I also tried to balance too many different things: hanging out with Elen and Katey, who were going for the first time, vs. attending industry panels and networking with peers. Before going, I had written down a list of the times and rooms of all the industry panels I wanted to attend: Dark Horse, Kodansha USA, Oni Press, Viz, Yen Press, Del Rey, as well as a j-manga panel, a manga translation panel, and a state of the industry panel. I attended, like… two of those (the last bit of the Kodansha panel, and the first half of the translation panel–wish I’d stayed longer but I thought I had to be somewhere earlier than I did), because most of those were on Friday, and I spent most of that day in Hall H with Elen and Katey watching big-name actors promote upcoming movies (including John Cusack [who was so lovely, amusing and charming], Colin Farrell, Anton Yelchin) instead. I also missed several media panels I’d considered attending, like the one for The Big Bang Theory (I actually attempted to go, but saw that the line was ridiculous and gave up), the Castle one (but it was on Sunday and I had to get to the airport!), the Lost one (I really regret this because Damon and Carlton showed up by surprise!! Noooo I love them, but I had caught the Lost panels of 2006 & 2007 so it’s okay). But I did make it to a few not on my list, such as the Star Trek one with William Shatner! So cool! In any case, I really wish I’d been more aggressive about attending those industry panels.

Katey and I flew into San Diego (on separate flights) Wednesday morning and Elen picked us up from the airport; we had lunch in SD and then drove to Oceanside where she and her boyfriend live. Only a couple blocks away from their apartment was the hair salon Elen goes to, Lotus Den, and I’d been wanting a haircut badly (my hair had grown long, which had been my goal, but it was driving me crazy) so I went to go get a haircut there and it was soooo amazing. They’ve since moved to a bigger location, but even then it was so quaint and cute with the décor, and they offer you beer! And I got a great short haircut (the last one I’ve had, actually) that still looks good as it’s growing out to shoulder-length, and it only cost $40. Pretty amazing! I also got an eyebrow wax at a place down the street while I was out, then walked back to the apartment.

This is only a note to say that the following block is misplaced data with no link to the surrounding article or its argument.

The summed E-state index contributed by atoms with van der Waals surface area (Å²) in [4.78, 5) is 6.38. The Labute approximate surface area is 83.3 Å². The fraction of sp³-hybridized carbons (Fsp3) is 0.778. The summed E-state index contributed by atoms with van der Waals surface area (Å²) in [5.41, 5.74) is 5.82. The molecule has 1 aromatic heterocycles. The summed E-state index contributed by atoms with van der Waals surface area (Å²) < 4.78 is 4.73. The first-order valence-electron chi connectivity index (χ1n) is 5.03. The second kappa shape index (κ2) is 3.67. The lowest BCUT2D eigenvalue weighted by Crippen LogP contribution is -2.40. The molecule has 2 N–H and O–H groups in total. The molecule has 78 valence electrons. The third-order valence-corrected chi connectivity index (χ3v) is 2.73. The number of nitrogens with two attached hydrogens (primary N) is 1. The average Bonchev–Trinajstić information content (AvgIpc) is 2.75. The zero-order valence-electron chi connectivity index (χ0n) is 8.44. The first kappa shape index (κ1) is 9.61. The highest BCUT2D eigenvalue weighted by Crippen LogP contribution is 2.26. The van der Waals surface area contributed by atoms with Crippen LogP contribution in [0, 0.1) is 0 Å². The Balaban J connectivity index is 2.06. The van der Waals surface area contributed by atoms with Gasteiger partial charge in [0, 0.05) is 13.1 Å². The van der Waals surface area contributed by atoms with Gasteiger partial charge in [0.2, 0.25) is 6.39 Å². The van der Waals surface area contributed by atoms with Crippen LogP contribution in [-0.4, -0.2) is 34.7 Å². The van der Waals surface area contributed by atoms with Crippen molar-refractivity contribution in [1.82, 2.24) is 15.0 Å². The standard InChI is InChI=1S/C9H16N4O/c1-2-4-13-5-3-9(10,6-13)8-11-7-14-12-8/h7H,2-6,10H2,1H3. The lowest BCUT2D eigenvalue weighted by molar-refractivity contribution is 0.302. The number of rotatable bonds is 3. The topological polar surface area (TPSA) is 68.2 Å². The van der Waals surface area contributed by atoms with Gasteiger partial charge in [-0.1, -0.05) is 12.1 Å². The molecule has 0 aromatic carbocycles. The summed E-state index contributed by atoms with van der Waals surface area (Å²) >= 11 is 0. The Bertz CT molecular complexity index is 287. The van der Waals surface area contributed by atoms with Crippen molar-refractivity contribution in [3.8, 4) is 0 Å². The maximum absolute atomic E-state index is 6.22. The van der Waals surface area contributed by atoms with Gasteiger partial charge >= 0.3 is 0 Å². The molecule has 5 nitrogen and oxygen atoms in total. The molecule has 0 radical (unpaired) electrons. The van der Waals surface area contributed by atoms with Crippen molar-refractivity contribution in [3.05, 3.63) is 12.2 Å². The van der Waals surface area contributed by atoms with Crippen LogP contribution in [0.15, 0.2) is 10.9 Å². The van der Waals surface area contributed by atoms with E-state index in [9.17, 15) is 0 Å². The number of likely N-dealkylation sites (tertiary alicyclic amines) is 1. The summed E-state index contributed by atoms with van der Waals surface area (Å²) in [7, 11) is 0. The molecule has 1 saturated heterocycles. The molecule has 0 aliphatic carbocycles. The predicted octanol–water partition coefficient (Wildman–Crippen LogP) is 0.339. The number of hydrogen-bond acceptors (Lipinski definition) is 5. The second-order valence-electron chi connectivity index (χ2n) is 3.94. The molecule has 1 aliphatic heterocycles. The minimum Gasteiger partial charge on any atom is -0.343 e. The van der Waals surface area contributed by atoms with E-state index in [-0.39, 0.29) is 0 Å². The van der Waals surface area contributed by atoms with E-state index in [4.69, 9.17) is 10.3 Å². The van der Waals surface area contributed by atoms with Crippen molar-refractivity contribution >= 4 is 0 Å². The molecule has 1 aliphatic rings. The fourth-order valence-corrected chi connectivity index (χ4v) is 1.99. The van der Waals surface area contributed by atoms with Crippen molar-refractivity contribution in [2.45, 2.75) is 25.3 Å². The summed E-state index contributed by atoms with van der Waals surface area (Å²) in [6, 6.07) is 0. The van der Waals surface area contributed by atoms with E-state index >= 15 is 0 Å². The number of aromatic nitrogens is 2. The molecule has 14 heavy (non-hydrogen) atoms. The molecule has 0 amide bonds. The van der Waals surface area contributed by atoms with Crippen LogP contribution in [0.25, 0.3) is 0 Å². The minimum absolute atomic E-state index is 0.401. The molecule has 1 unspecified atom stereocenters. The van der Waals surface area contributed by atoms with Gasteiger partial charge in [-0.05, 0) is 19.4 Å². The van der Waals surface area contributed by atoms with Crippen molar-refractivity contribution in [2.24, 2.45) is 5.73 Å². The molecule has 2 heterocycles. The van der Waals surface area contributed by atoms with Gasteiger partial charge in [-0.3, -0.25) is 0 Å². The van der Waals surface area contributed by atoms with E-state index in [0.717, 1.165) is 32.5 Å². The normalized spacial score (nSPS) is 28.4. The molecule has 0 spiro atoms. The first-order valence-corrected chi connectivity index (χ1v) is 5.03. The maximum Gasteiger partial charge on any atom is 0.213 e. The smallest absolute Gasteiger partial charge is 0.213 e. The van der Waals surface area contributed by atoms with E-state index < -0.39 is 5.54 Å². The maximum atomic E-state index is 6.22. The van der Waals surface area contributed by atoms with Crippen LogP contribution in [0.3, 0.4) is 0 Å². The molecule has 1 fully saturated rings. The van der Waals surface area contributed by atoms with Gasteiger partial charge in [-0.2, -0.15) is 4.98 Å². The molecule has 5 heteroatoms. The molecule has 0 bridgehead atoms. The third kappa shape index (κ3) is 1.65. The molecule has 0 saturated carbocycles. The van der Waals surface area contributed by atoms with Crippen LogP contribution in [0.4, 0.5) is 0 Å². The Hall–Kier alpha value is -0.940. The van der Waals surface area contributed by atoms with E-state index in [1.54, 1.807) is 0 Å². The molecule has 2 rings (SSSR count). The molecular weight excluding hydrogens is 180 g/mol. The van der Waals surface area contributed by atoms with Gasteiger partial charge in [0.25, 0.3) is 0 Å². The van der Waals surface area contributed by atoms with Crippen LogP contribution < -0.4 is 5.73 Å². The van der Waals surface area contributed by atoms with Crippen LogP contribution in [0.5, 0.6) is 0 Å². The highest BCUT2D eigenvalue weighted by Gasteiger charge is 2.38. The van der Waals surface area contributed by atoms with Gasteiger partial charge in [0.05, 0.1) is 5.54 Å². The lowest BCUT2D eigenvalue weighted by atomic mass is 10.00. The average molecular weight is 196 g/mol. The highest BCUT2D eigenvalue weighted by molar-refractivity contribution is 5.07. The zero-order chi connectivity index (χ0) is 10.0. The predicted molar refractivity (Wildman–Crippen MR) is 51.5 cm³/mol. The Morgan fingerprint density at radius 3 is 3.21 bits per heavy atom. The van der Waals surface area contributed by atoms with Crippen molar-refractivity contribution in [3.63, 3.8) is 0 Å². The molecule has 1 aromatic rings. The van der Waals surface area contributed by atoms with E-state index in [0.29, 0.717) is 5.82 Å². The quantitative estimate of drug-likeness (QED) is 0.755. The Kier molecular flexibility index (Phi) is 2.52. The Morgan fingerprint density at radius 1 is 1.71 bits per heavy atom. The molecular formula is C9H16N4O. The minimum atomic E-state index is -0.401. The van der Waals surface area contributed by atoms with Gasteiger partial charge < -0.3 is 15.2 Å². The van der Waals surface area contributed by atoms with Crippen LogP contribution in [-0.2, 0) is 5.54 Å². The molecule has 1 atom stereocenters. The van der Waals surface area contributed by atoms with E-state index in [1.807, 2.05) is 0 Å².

The next morning Katey and I, who were both on fitness kicks at the time and going to the gym a lot, went for a run on the beach (Elen’s apartment is only a couple blocks from the beach, so we could walk over). This was my first time doing that and it was faaaaantastic. I wish I could go regularly but I have no beach access… So first I went dressed in my usual workout outfit: top, capris, running shoes and socks, and tried to run on mostly dry sand. Then I discovered running on mostly wet sand in shoes was better, but it still got a lot of sand all over and sometimes inside my shoes. After Katey’s shoes got soaked by a wave, I decided to just take mine off (in solidarity?) and carry them because I love walking on the wet sand in bare feet. Then I realized–I could RUN on the wet sand in bare feet, easily! So the next time I went, which wasn’t until a few days later (I believe Sunday morning) and I was by myself, I wore flip-flops and hid them under the stairs that go to the beach and then walked/jogged/ran barefoot on wet sand. It was absolutely wonderful. Again dressed in workout clothes, I began to notice the girls around me in bikinis and realized–here, in California, is one place where it would feel completely natural to work out/run outside in a sports bra, midriff exposed, or I could just go all the way and run in a bikini. While normally I wouldn’t be onboard with that idea, somehow there it felt so appealing and I wished I had a chance to do that too. I’ll have to try it sometime. I love California. Also, may I say that while I can only sprint for short distances/periods of time, I love love love full-out running. I’m beginning to think I should have joined track in school, and now it’s too late. It is exhilarating and I adore running as fast as I possibly can (which is something I had recently discovered at that time after trying out incorporating the treadmill into my cardio at the gym).

Hanging out around Elen’s apartment was fun. She had just gotten a new kitten, so I realized this fact: kittens are assholes. One morning I was lying in bed, everyone else had gotten up, and the kitten came tearing across the bed and scratched my cheek. I let out a shocked yelp, and Elen and Katey just laughed. I had forgotten what it’s like to live with a kitten (I was too young to remember when our family cat was a kitten, and I adopted my cat at three years). Now I do. They are jerks. But they also have a wonderful border collie that I adore and a cute soft agreeable bunny, so the other two pets made up for the cat…